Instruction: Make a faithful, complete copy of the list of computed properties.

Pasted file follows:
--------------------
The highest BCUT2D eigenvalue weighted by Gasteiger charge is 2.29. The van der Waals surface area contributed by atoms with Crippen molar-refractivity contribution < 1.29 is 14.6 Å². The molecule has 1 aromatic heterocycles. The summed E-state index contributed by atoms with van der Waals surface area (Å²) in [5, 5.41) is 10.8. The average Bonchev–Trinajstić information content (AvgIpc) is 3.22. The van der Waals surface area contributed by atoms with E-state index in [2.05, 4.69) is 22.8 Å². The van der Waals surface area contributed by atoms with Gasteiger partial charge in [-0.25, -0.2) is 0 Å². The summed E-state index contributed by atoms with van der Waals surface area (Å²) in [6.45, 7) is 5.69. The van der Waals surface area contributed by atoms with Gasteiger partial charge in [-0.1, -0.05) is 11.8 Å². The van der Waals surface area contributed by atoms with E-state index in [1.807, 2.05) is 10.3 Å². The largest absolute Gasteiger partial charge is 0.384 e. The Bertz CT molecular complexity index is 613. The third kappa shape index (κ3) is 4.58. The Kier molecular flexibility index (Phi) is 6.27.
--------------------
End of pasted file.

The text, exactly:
The highest BCUT2D eigenvalue weighted by Gasteiger charge is 2.29. The van der Waals surface area contributed by atoms with Crippen molar-refractivity contribution < 1.29 is 14.6 Å². The molecule has 1 aromatic heterocycles. The summed E-state index contributed by atoms with van der Waals surface area (Å²) in [5, 5.41) is 10.8. The average Bonchev–Trinajstić information content (AvgIpc) is 3.22. The van der Waals surface area contributed by atoms with E-state index in [2.05, 4.69) is 22.8 Å². The van der Waals surface area contributed by atoms with Gasteiger partial charge in [-0.25, -0.2) is 0 Å². The summed E-state index contributed by atoms with van der Waals surface area (Å²) in [6.45, 7) is 5.69. The van der Waals surface area contributed by atoms with Gasteiger partial charge in [-0.1, -0.05) is 11.8 Å². The van der Waals surface area contributed by atoms with E-state index in [1.807, 2.05) is 10.3 Å². The largest absolute Gasteiger partial charge is 0.384 e. The Bertz CT molecular complexity index is 613. The third kappa shape index (κ3) is 4.58. The Kier molecular flexibility index (Phi) is 6.27.